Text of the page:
Often score low on intelligence tests, but are otherwise brilliant 4 out of 5 people with this disorder are male and also have autism Ray Lewis-Clack Theories: Multiple Intelligences

Theories: Triarchic Theory Robert Sternberg (1949-present) Generally agrees with Gardner; however, Sternberg believes that intelligence has three basic components Analytical Intelligence Creative Intelligence Practical Intelligence

Most commonly accepted theory of intelligence Theories: Triarchic Theory Analytical Intelligence (book smarts) The ability to break problems down into component parts, or analysis, for problem solving Creative Intelligence The ability to deal with new & different concepts and to come up with new ways of solving problems

Practical Intelligence (street smarts) The ability to use information to get along in life and become successful Intelligence: Emotional Intelligence PA R T T H R E E P R O V I D E D N O T E S & A N A C T I V I T Y S W B AT D I S C U S S T H E I N F LU E N C E S O F B I O L O G I C A L , C U LT U R A L , A N D E N V I R O N M E N T FA C T O R S O N I N T EL LI G EN C E & DI SC USS T H E H I ST ORY OF INTELLIGENCE TESTING AGENDA:

DO NOW NOTES ACTIVITY Do Now: Emotional Intelligence Survey COMPLETE THE EMOTIONAL INTELLIGENCE QUESTIONNAIRE TO SEE YOUR LEVEL OF EMOTIONAL INTELLIGENCE Intelligence: Emotional Intelligence Emotional Intelligence

The ability to perceive, understand, manage and use emotions Emotionally intelligent people tend to be very selfaware The test for emotional intelligence measures overall emotional intelligence and its four components Perception of emotion Understanding of emotion

Management of emotion Usage of emotion Intelligence: Emotional Intelligence Component Description Perceive emotion Recognize emotions in faces, music and stories Understand emotion

Predict emotions, how they change and blend Manage emotion Express emotions in different situation Use emotion Utililize emotions to adapt or be creative Intelligence: Emotional Intelligence Criticisms

Howard Gardner & others criticize the idea of emotional intelligence and question whether we stretch this idea of intelligence too far when we apply it to our emotions Sex differences draw into question whether the EQ test is sex biased Intelligence: Measuring Intelligence PA R T F O U R

No two persons are born exactly alike; but each differs from the other in natural endowments, one being suited for occupation and the other for another The Origins of Intelligence Testing Intelligence: Measuring Intelligence Psychologists define intelligence testing as a method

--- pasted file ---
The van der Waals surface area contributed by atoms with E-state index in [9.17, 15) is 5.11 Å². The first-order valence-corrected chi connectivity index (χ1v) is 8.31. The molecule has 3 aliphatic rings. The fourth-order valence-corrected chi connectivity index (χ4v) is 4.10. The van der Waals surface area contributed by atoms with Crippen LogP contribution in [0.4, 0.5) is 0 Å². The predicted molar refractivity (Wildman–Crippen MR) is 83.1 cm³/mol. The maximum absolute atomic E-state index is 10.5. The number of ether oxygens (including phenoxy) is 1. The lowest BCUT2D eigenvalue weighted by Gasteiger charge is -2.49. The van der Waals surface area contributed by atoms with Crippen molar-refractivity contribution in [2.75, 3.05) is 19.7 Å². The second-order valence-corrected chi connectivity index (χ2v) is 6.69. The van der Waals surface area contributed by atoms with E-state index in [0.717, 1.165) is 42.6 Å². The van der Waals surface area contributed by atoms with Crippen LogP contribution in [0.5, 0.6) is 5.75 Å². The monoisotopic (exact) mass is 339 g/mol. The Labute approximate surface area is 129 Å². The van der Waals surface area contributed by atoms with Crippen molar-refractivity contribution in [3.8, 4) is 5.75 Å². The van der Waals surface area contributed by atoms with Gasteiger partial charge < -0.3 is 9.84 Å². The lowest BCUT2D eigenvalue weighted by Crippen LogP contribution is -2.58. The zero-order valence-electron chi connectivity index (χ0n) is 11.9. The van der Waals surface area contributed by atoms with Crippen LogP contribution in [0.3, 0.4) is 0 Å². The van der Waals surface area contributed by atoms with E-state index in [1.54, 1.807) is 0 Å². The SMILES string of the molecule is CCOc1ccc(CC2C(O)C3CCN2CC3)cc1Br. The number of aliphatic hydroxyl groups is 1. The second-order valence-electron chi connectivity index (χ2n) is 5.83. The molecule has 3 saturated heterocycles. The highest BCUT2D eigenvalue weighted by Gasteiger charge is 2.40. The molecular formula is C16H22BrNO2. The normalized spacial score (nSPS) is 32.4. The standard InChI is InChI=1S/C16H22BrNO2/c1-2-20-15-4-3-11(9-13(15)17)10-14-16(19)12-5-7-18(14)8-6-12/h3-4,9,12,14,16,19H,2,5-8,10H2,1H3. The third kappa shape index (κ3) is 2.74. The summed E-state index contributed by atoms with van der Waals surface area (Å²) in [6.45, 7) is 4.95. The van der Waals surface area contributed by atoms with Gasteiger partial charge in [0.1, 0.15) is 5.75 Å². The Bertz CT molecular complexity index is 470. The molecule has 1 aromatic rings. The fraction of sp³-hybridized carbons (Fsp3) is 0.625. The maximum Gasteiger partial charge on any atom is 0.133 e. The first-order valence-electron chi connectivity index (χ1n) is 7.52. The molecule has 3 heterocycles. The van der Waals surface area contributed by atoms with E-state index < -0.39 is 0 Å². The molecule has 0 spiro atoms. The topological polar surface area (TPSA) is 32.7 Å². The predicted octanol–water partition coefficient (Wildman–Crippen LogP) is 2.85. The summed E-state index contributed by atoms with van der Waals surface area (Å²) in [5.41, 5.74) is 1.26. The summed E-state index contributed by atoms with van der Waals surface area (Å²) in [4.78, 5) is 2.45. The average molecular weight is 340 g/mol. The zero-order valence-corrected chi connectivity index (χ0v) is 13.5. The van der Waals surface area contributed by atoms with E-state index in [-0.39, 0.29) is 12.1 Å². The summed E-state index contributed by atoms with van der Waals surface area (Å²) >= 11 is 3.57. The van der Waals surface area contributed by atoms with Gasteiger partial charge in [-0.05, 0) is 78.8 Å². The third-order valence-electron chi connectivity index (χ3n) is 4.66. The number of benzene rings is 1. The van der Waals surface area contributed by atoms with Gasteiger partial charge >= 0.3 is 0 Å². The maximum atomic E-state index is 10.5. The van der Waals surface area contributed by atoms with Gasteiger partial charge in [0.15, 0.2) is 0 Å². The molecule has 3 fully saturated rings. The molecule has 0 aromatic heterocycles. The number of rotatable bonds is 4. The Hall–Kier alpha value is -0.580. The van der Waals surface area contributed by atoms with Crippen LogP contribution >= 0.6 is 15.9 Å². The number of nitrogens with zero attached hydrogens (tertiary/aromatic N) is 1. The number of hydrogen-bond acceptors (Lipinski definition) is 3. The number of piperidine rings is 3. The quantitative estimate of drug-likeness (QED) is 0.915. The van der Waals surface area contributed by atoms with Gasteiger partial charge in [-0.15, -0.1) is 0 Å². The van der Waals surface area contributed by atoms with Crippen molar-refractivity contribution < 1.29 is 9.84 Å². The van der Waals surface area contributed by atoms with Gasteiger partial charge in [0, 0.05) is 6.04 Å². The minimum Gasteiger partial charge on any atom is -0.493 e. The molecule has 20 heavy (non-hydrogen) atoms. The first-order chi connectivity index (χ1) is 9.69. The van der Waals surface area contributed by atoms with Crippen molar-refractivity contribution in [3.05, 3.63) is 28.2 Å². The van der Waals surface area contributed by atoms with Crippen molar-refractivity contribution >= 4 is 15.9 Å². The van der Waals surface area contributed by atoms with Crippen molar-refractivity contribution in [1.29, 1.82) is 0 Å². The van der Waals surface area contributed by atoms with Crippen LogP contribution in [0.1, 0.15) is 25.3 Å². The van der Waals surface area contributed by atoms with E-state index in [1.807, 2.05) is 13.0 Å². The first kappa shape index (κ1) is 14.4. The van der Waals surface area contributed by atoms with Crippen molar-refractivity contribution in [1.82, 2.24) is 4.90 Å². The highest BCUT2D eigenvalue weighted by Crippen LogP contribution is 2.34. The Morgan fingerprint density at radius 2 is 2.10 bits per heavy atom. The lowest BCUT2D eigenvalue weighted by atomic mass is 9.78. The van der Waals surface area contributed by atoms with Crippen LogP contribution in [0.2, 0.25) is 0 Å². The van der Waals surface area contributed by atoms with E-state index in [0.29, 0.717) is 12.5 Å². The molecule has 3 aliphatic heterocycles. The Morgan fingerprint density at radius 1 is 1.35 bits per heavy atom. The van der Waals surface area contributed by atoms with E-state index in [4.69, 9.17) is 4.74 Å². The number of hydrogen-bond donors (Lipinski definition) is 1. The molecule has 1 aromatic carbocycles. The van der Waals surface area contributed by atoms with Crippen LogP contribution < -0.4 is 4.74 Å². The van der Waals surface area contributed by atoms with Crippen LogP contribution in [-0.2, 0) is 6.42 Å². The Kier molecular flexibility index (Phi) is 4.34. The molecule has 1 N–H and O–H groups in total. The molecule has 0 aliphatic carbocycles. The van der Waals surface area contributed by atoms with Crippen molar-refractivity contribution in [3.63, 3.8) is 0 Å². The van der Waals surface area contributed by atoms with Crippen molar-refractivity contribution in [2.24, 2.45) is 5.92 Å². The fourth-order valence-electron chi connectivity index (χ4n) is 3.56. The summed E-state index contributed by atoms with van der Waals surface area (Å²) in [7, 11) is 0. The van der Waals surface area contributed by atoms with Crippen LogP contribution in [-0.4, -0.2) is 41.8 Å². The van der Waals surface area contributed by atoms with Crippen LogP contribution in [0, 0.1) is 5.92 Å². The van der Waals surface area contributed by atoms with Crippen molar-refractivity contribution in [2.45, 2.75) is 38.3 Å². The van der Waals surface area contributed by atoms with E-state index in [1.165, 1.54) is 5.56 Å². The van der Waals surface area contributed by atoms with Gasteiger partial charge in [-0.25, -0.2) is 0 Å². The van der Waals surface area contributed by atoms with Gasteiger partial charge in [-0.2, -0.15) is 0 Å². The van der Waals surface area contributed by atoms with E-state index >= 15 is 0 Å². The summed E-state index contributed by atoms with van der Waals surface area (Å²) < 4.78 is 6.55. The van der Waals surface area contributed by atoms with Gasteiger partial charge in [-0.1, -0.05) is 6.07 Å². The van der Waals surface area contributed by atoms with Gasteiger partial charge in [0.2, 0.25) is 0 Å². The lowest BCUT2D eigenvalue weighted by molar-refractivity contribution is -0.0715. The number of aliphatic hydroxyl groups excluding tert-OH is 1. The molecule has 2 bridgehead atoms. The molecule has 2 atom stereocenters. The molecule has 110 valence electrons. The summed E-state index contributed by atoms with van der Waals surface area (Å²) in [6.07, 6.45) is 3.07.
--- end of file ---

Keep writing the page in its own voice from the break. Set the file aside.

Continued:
for assessing an individuals mental aptitudes & comparing them with others (using numerical scores) Marked by controversy & misuse Began in France during the 20th century

Some students needed more help than others How do we identify those students? Intelligence: Measuring Intelligence The Binet-Simon Scale Alfred Binet & Theodore Simon (French psychologists) Expressed a childs score in terms of mental age Mental Age The chronological age that most typically

corresponds to a given level of performance Example A child who does as well as the average 8 year old, is said to have a mental age of 8 Intelligence: Measuring Intelligence The Intelligence Quotient William Stern (German psychologist) Developed the notion of IQ IQ = (MA/CA) x 100 Example

A child whose mental & chronological ages are the same has an IQ of 100 An 8 year old who answers questions as a typical 10 year old has an IQ of 125 Today? Intelligence: Measuring Intelligence The Stanford-Binet Intelligence Scale

Lewis Terman (Stanford University) Expanded & revised the Binet-Simon Scale Remained fairly loyal to Binets original conceptions; however, Terman incorporated a new scoring scheme based on Sterns intelligence quotient Made it possible to compare different age groups Modern Tests of

Mental Abilities Intelligence: Measuring Intelligence Achievement Tests Tests designed to assess what a person has learned Bleiers AP Biology Exam, EOCTs (?) Aptitude Tests Tests designed to predict a persons future performance; ones capacity to learn

SAT, ACT, GRE, MCAT, GMAT, LSAT Is there a correlation between achievement and aptitude tests? Is there a correlation between intelligence scores and aptitude tests? Intelligence: Measuring Intelligence Wechsler Adult Intelligence Scale David Wechsler (American psychologist at Bellevue Hospital) Developed the WAIS in 1939

TWO MAJOR INNOVATIONS Less dependent on verbal ability Discarded IQ in favor of a new scoring system based on the normal distribution Eventually developed an extension for children Wechsler Intelligence Scale for Children (WISC) Intelligence: Measuring Intelligence Measures overall intelligence and 11

aspects related to intelligence Designed to assess clinical & educational problems Separate scores for: Verbal comprehension